The Molucca region, of which the Spice Islands form the southernmost part, forms the transition zone between Asian and Oceanic fauna and flora, as well as spectacular volcanic lava underwater gardens. Renowned for muck diving, you have the chance to see some of the rarest underwater creatures, while providing the opportunity for clear water diving featuring deep coral walls, sea mounds, and even an incredible cave with stalactites.
It is also part of the migratory route for many birds and marine species. As you voyage the Banda Sea aboard Aqua Blu, there are opportunities for sightings of spinner dolphins, orcas, and various other whale species.
A volcanic island rising three kilometres from the seabed, Pulau Manuk is a haven for fish-hunting birds, as well as the largest aggregation of sea snakes in the world that are drawn to enjoy the area’s underwater thermal springs. Marine life here is impressive, with many pelagic species such as reef sharks making an appearance.
To the east of Ambon, the island of Nusa Laut boasts a rich history and features stunning hard coral seascapes that are perfect for both divers and snorkelers. Nusa Laut is famous for its dugong population, or the Asian manatee, known to inspire the local mermaid legends.
For something more exciting, explore the large marine arch located on the east side of Nusa Laut, as well as natural rocky architecture along the east side of Molana island. Frequent sightings of hammerhead sharks are reported, and offshore wall and reef dives have wonderful visibility, approaching 30 metres (100 feet).
Snorkeling and Diving in Raja Ampat
Located at the heart of the Coral Triangle, the Raja Ampat region is known to house every kind of underwater habitat imaginable; pristine reef flats, secret bays, swift channels, deep drop-offs, shallow seamounts, mangroves, marine lakes, and protected coral gardens are just a sample of the types of marine habitats that can be found in the roughly 52,000 square kilometre region.
It also happens to be in the middle of a major cetacean migration route and aggregation site where various whales and dolphin species have been sighted. Of great significance is also the fact that the region is the meeting point of the Indian and the Pacific Ocean called the Indonesian Throughflow, where a six inch (15cm) average height difference between these two oceans creates an immense exchange of water carrying millions of aquatic eggs and larvae that spawn to life or serve as a vital source of food for marine animals.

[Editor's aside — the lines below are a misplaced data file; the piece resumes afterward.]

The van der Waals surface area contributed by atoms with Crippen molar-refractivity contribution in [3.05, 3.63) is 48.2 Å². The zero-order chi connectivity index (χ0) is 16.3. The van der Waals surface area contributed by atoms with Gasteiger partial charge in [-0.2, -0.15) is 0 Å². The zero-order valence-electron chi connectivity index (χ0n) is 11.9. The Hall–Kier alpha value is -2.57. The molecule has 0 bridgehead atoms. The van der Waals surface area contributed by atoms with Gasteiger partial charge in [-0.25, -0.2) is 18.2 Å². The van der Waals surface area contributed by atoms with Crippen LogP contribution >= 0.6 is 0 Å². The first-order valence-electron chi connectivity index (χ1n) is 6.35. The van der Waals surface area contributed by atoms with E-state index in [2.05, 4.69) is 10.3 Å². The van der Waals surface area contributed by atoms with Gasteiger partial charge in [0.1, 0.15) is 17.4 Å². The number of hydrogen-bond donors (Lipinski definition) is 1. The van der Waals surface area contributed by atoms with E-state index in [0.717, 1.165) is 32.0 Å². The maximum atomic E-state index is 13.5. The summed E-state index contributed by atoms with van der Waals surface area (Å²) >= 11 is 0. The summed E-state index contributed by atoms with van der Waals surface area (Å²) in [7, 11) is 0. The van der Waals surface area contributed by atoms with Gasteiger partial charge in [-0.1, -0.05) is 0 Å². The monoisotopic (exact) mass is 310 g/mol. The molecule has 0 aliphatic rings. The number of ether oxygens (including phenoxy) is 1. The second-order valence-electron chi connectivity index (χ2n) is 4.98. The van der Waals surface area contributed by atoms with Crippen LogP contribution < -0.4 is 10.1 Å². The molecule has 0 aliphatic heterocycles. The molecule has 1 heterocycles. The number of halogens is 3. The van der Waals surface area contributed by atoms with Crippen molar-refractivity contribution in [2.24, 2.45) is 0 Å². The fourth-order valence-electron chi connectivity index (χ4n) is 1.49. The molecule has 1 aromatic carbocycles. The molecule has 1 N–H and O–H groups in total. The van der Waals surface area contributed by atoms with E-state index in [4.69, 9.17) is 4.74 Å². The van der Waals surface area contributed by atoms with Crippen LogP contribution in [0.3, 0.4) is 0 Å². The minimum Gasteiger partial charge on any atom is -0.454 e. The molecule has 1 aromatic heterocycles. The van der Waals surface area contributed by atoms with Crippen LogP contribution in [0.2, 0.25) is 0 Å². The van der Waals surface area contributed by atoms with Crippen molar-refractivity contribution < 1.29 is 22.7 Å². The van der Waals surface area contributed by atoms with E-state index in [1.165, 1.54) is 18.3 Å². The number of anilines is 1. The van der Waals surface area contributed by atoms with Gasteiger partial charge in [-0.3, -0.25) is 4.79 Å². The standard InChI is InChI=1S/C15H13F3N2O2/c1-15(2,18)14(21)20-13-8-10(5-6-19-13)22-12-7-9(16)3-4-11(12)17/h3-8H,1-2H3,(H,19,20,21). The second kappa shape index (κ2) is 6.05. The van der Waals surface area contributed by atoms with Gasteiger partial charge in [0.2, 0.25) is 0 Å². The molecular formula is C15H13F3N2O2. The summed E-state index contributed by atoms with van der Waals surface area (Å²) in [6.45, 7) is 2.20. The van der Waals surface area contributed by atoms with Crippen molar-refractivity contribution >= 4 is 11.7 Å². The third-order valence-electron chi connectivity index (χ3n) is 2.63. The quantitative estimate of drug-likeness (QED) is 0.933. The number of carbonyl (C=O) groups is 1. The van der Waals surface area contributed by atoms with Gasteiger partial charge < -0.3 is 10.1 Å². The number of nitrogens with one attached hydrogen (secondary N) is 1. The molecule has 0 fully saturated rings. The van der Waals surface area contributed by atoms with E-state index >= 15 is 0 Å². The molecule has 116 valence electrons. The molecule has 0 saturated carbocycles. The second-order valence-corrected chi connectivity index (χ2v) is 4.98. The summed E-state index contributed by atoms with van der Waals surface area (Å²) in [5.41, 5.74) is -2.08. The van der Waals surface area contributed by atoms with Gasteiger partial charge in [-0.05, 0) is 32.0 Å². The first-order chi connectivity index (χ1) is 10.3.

As a result of the sheer diversity of underwater habitats, Raja Ampat is a thriving subterranean metropolis that houses more than 1,300 species of tropical marine fish (about 50 percent of all known species) and more than 600 species of coral (nearly 75 percent of all known species of reef-building corals) in addition to manta rays, rare sea turtle species and schooling hammerheads.
Whether you snorkel or dive here, Cape Kri is a wonder to discover, thanks to an amazing number of reef fish that form part of a massive marine food chain. The site holds the world record for the greatest number of species counted in a single 90-minute dive (374 in total). Pelagic species such as whales are a frequent occurrence, but Cape Kri is also known for its manta ray cleaning stations, where these gentle giants queue to get their skin, gills, and teeth cleaned by parasitic capepods and small cleaner wrasse species.
This is a special site because of its Manta Cleaning station where both majestic Reef Manta Rays and Oceanic Manta Rays can be observed in close proximity. For snorkelers, the bordering reef systems at Wai are excellent, and for divers, find adventure by exploring the sunken wreckage of a World War II P47D fighter plane and the beautiful reefs and sea mounds of Tapok.
Located in the middle of Gam and Kri islands, this is a favorite snorkel spot but also a challenging dive sport due to unpredictable currents and tidal movements. This creates for whirlwinds of schooling fish, as well as unexpected sightings of eagle rays, mantas, and even dolphins. With a depth of four to 25 metres, visibility with very good with excellent wide angle.